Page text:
Save Our Children! For anabolic steroids, this is the only option that makes sense.

Anabolic steroids for sale appear to be a constant source of “risk” and harm to our children. In fact, the author believes that the current criminalization of anabolic steroids makes them more accessible and appealing to minors, as well as a threat to any freedom-loving adult who believes his or her body is his or her business (supported up by some well-researched studies).

Anabolic steroids were not a big deal until the late 1980s, when a popular Olympian was caught cheating and breaking a world record with a steroid called Winstrol. Following that, they’ve been through the ringer, being accused of everything from Major League Baseball’s “wink wink” don’t ask, don’t tell policy to being the utter villain in the deaths of professional wrestler Chris Benoit and his family. In truth, steroids, like everything foreign to the body, have benefits and drawbacks that must be considered; these are powerful medications that can increase muscle mass while also altering mood. They do, however, provide various physiological and psychological benefits, as do all things in life.

Let’s take a look at the Chris Benoit scenario for a moment. Okay, Chris was using anabolic steroids at the time he murdered his family, which is sad. Chris’s use of these chemicals obviously didn’t help, but are steroids the only criminal in this case? What about the multiple head injuries that professional wrestlers endure? Chris also had Xanax and hydrocodone in his system, as well as alcohol. Despite the fact that Chris’s name is synonymous with “anabolic steroids,” not a dangerous cocktail that includes prescriptions that are at the root of many crimes and addictions in society, we don’t see calls for a widespread ban on Xanax, Vicodin, or alcohol, nor for the demonetization of these prescription drugs.

Even if you don’t believe Xanax, alcohol, or Vicoden were to blame for the Benoit tragedy, some of the facts about steroid use may be of interest to you. The majority of steroid users are in their late twenties to early forties and have a college education. They simply desire the psychological and physical benefits that better appearance and feeling provide. The American Medical Association (AMA), the Drug Enforcement Administration (DEA), the Food and Drug Administration (FDA), and the National Institute on Drug Abuse (NIDA) were initially opposed to steroid criminalization, believing that these compounds could be easily controlled with proper prescriptions. We find no widespread difficulties, use, or problems in countries where anabolic steroids are not illegal to possess. From a purely economic standpoint, prosecuting steroid users and dealers is a waste of government resources. Finally, it is generally established that when narcotics are decriminalized, their use decreases.

Law enforcement and other institutions who benefit from the outlawing of anabolic steroids and other non-addictive medications frequently cry out, “Protect our children!” Decriminalization, on the other hand, is what makes this a reality. In 2010, supervised anabolic steroid use can really benefit children. Today’s teenagers are overweight, emotionally ill, and putting their health in jeopardy. Children who are not natural athletes are more likely to engage in sedentary activities such as video games. These young people are frequently sad, anti-social, and have mental health problems as a result of their interactions with the opposite sex. If supervised anabolic steroid use could be studied instead of feared by conventional doctors, we might be able to prevent many of today’s youth’s mental and physical ailments.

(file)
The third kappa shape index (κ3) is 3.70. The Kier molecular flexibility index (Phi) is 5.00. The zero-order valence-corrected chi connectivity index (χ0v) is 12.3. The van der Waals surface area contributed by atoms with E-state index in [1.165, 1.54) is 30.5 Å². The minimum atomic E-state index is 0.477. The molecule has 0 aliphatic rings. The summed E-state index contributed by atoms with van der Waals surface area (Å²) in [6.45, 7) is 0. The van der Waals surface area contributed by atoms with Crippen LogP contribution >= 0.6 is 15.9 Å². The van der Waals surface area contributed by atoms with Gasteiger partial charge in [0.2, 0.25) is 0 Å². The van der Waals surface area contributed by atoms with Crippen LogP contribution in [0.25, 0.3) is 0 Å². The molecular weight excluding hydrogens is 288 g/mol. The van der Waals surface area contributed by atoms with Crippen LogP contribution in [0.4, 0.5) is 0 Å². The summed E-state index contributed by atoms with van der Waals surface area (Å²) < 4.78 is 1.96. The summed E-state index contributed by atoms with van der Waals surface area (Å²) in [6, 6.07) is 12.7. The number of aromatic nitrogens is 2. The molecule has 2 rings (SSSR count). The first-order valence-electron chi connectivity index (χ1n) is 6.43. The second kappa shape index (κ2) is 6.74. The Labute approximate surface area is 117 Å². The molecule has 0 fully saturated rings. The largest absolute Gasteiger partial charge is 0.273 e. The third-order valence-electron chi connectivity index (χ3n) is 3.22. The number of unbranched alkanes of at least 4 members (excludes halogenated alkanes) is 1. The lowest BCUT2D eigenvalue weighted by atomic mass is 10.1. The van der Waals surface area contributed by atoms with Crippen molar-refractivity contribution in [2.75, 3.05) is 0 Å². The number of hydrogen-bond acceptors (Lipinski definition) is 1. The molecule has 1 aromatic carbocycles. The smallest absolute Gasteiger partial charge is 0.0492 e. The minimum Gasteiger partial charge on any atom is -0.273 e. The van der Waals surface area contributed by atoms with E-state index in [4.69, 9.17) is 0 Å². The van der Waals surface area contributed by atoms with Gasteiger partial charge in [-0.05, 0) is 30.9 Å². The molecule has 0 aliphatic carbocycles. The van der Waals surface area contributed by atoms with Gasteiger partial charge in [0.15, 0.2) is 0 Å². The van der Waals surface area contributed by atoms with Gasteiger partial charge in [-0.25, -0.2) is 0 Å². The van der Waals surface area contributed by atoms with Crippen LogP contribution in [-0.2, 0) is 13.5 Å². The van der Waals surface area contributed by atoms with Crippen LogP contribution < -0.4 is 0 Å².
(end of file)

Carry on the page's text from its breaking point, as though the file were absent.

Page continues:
Fat children are relegated to a second-class status, according to studies, and they are more likely to experience the following mental health problems:

* Obese children are teased more than children with a physical handicap or disfigurement * Obese teenagers have fewer friends * Excessive teasing leads to a much poorer self-esteem

Rebecca Puhl, PhD, a psychologist, was cited as saying

“One of the most concerning trends we’re seeing is a lot of self-acceptance of stereotypes, which leads to internalization,” adds Puhl. “Obese kids not only feel horrible about themselves, but the more they blame themselves for their fat, the worse they feel.”

Anabolic steroids can be prescribed by a doctor to help obese children achieve the same advantages as their “genetically endowed” peers, however any doctor who prescribes anabolic steroids at this time would be committing career suicide and risk losing their license.

In the author’s perspective, if society truly cared about children, anabolic steroids would be decriminalized and de-stigmatized, allowing doctors to safely and appropriately administer them to children who require them. Obesity is a downward spiral in which children avoid sports and physical activities because they are not good at them, and as a result, they are less likely to be good at them.

Save our children’s lives by decriminalizing anabolic steroids, allowing correct research to drive policy, and leaving the decision to the experts, doctors!